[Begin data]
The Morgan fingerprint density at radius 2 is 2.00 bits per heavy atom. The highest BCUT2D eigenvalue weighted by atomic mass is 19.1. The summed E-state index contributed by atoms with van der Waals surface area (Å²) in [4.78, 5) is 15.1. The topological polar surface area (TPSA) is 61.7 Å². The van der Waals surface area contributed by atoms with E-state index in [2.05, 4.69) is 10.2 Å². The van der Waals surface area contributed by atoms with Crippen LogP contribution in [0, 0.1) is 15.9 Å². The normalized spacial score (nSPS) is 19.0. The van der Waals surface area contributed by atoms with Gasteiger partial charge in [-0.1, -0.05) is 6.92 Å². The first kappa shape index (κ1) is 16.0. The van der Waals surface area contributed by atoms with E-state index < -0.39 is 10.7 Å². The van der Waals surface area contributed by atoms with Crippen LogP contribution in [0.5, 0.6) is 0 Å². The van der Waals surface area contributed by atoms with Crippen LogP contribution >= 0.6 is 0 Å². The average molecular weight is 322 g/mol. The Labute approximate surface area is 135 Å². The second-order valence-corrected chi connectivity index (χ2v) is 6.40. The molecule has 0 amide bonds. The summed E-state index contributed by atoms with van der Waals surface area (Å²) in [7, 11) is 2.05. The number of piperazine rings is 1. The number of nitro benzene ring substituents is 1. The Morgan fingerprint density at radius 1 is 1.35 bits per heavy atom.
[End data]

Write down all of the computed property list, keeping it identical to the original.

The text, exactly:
The Morgan fingerprint density at radius 2 is 2.00 bits per heavy atom. The highest BCUT2D eigenvalue weighted by atomic mass is 19.1. The summed E-state index contributed by atoms with van der Waals surface area (Å²) in [4.78, 5) is 15.1. The topological polar surface area (TPSA) is 61.7 Å². The van der Waals surface area contributed by atoms with E-state index in [2.05, 4.69) is 10.2 Å². The van der Waals surface area contributed by atoms with Crippen LogP contribution in [0, 0.1) is 15.9 Å². The normalized spacial score (nSPS) is 19.0. The van der Waals surface area contributed by atoms with Gasteiger partial charge in [-0.1, -0.05) is 6.92 Å². The first kappa shape index (κ1) is 16.0. The van der Waals surface area contributed by atoms with E-state index < -0.39 is 10.7 Å². The van der Waals surface area contributed by atoms with Crippen LogP contribution in [0.5, 0.6) is 0 Å². The van der Waals surface area contributed by atoms with Crippen LogP contribution >= 0.6 is 0 Å². The average molecular weight is 322 g/mol. The Labute approximate surface area is 135 Å². The second-order valence-corrected chi connectivity index (χ2v) is 6.40. The molecule has 0 amide bonds. The summed E-state index contributed by atoms with van der Waals surface area (Å²) in [7, 11) is 2.05. The number of piperazine rings is 1. The number of nitro benzene ring substituents is 1. The Morgan fingerprint density at radius 1 is 1.35 bits per heavy atom.